Throughout all the interviews I have done, I’ve noticed one commonality among them: “junior year was HARD!” And honestly, junior year of high school was hard for almost everyone I knew. It was the year APs begin to creep up, the year that one begins to search for college, and the year the responsibilities, such as driving a car or getting a job, begin to hit you like a ton of bricks. However, as I continue to reflect on years past, I begin to realize that high school years, freshman through senior, where not that different from that of my college years.
Freshman Year: The Year of Innocence
When I was in high school, my freshman year consisted of a lot of Babe-caught-in-the-headlights moments. I didn’t really know much about how to study for my classes let alone how to navigate the five flights of stairs at my school. At first, freshman year of college was kind of the same. I had to figure out how to register for classes, find which path from the Botetourt dorms was the fastest to Washington Hall for a 9am class, and discover ways to make sure I didn’t spend all my Flex Points on Quiznos my firs t week here. However, from the minute I stepped on campus, I didn’t have to actually find all these answers alone. I had everyone from my Orientation Aids and RA to upperclassmen friends I made throughout the year, guiding me through all of these obstacles and more.
Sophomore Year: The Year of Drama
Tenth grade in high school seemed to be the year of hormones and hissy fits. This was the year when tension ran high and friendships were tested. In college, the term “sophomore slump” could be heard: the idea of because you’re no longer the baby, you were set free on your own without the attention anymore. I guess that was a bit true, to an extent, but then the challenge was to then try and make it on your own. I would say that sophomore year at W&M for me was more the Year of Discovery. Yes, I no longer had the upperclassmen constantly there to give me advice, but I also no longer needed it. It was my time to make mistakes and figure out for myself what I wanted to major in and pursue.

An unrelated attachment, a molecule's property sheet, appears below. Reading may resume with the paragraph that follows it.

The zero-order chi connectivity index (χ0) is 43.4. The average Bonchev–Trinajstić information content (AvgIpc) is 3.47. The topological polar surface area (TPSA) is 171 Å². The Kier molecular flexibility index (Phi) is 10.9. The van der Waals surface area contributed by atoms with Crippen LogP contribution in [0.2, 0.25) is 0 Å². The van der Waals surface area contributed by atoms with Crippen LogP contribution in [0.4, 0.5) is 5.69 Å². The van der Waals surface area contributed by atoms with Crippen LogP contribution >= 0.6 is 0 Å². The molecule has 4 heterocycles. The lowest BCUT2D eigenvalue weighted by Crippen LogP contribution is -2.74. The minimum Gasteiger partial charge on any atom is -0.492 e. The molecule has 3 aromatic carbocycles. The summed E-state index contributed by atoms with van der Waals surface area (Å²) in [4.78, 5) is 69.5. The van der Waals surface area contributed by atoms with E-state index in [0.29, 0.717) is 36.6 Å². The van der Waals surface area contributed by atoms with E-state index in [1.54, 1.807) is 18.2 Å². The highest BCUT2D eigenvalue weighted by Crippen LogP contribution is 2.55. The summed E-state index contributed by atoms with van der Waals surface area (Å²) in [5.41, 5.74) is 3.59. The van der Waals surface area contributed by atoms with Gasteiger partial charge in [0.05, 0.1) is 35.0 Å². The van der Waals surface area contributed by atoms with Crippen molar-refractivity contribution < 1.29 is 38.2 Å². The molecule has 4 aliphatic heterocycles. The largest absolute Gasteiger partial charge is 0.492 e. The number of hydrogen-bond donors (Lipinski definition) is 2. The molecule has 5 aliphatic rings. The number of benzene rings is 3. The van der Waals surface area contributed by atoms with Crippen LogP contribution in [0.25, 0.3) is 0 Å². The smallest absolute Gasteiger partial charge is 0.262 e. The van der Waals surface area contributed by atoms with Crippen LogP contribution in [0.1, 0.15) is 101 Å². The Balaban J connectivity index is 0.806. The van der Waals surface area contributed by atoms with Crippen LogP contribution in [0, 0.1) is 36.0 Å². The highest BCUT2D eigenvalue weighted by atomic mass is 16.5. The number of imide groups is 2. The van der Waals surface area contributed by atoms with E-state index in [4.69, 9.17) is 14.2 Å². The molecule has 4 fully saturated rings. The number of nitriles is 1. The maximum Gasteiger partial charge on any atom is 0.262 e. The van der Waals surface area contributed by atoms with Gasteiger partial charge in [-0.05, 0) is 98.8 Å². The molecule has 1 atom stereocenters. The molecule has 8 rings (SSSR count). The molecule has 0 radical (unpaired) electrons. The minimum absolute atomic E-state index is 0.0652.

Junior Year: The Year of Hard Work
Like I stated earlier, high school and college junior years have been years of hard work. Last year, I wrote more papers and did more research than I have ever had to do until that point. I was definitely tested, and I believe that I survived. Most W&M students come here because they want that academic challenge, and junior year more then delivered. However, I don’t think I would have wanted it any other way because I think it better prepared me for the years to come.
Senior Year: The Year of Leadership
My senior year of high school was by far my favorite. It was not only my “last hurrah” with my friends, but also my opportunity to stand out and shine. That year I became pretty close with some freshmen, and guided them like I had been guided. I hope that this coming year I will be able to do the same.
I guess my word of advice to those who are still in high school: take these descriptions with a grain of salt. High school and college experiences are different for everyone, but I hope that most will try and use their last year as the chance to give back and help the ones who will be taking your place. That is what I hope to accomplish this summer at the admissions office, and what I hope to continue to do this coming school year.